Kia ora @shiralee thank you for sharing your research and practice journey so far. It sounds like you have a hybrid model of 6 monthly reporting as well as giving parents and whānau access to progress information about their children. This is invaluable. Personally (due to some circumstance this year), I still don't know how my son is tracking this year (no mid year report), fingers crossed he's tracking ok by the end of Year 8.

              I see you've created a structure for how Seesaw will be used, there are some helpful tips to make learning visible to encourage parents/whānau to comment and respond, including:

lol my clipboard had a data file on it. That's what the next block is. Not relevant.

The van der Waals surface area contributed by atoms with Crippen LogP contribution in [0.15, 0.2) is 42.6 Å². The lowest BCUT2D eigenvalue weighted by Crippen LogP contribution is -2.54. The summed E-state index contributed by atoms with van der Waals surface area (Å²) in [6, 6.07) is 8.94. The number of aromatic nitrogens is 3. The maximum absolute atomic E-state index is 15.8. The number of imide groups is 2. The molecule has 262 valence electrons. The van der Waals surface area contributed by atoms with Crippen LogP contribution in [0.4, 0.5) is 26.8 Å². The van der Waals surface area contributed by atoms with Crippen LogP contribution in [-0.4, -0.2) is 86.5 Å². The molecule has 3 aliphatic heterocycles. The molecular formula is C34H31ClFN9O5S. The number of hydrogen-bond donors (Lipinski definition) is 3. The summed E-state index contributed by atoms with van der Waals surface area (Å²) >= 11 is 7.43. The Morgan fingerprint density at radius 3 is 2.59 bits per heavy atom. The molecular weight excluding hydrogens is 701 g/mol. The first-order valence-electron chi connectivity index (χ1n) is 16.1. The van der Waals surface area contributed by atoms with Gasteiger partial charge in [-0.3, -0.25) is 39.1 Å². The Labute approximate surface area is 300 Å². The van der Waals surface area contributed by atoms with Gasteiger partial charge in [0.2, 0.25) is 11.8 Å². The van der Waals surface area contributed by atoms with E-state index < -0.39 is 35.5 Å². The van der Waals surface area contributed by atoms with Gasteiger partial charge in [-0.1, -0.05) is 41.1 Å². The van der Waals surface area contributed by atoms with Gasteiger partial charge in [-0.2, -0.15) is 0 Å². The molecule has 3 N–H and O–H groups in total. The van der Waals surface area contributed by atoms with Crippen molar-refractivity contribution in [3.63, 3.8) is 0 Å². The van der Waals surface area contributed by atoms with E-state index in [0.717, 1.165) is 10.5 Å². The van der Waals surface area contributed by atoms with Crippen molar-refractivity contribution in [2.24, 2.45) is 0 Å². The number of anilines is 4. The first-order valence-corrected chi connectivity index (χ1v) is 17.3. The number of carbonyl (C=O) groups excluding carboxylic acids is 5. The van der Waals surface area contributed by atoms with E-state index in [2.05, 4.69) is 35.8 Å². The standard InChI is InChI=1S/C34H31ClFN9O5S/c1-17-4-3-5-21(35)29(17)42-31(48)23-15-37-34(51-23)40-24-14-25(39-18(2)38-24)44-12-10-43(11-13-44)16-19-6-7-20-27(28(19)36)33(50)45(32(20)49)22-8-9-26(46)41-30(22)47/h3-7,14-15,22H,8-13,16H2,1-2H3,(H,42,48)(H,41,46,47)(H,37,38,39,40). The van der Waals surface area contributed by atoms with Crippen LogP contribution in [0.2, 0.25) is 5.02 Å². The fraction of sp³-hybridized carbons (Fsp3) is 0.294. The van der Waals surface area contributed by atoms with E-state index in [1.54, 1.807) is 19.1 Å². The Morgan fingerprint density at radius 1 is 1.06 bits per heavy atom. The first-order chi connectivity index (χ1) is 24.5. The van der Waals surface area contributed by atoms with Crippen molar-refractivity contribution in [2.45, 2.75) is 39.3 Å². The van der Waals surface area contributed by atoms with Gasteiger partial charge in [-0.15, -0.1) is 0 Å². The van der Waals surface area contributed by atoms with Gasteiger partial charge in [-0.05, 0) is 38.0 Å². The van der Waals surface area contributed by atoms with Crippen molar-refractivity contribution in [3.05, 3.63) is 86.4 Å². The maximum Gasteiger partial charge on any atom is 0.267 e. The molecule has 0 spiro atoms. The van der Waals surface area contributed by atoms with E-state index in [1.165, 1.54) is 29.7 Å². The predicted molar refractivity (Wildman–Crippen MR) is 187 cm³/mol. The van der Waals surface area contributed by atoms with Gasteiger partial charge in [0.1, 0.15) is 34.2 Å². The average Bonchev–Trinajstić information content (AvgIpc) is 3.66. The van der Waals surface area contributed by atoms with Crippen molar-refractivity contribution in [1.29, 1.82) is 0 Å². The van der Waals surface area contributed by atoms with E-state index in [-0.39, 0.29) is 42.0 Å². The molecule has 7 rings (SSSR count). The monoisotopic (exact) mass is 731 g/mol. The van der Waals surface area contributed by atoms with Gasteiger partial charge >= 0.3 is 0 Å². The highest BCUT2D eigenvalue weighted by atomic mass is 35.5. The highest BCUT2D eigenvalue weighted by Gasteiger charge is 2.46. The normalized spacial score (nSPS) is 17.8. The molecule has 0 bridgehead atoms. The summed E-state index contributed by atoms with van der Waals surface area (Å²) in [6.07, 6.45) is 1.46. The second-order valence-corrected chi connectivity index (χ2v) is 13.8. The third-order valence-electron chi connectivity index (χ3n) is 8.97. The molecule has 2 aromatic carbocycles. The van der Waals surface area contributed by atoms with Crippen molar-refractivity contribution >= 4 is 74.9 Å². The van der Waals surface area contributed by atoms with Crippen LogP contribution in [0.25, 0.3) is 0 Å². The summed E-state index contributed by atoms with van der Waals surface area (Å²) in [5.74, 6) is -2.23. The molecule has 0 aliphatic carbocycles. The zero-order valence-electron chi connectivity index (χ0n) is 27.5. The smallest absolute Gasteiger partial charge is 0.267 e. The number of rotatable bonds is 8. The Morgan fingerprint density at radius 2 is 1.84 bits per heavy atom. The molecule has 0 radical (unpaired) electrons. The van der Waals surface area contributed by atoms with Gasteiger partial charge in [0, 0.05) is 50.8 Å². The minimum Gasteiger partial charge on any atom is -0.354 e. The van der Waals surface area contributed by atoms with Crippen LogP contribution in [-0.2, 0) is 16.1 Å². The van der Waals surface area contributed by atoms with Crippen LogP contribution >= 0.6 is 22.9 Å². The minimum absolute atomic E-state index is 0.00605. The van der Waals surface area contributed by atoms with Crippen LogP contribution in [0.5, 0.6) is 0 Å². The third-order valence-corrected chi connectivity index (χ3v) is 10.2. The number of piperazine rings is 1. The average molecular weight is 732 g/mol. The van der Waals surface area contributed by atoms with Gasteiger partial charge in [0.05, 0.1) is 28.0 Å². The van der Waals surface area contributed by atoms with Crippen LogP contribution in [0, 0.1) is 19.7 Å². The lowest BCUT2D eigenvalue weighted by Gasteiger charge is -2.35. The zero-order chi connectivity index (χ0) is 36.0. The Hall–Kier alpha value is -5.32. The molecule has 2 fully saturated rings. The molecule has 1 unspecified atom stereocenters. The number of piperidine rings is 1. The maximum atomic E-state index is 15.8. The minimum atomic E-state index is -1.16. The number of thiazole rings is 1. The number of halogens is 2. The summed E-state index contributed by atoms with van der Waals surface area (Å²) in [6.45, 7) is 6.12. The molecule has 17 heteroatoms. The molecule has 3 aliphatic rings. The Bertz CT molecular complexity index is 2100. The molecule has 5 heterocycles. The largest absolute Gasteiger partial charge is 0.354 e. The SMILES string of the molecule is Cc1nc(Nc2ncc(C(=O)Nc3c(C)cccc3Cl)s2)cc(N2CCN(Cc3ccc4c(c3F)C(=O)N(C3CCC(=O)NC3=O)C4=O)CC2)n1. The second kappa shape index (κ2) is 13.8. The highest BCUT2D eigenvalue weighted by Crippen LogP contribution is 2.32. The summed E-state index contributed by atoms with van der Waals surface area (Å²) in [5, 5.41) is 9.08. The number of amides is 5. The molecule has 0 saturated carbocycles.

• Making learning intentions clear (and in plain language)
              • Sharing processes and progress made towards learning goals
              • Inviting reflections and critical feedback about learning in an iterative cycle
              • Having shared ownership
              • Making it manageable

              I've always drawn inspiration from Nick Rate's early work on e-Portfolios and his ten step guide (CORE Blog post). 

              1. Research to understand the pedagogy behind the approach
              2. Define your purpose for using e-portfolios
              3. Consult and seek input from all stakeholders
              4. Develop a framework
              5. Define the criteria
              6. Choose the tool
              7. Educate all those involved in the process
              8. Implement
              9. Update
              10. Review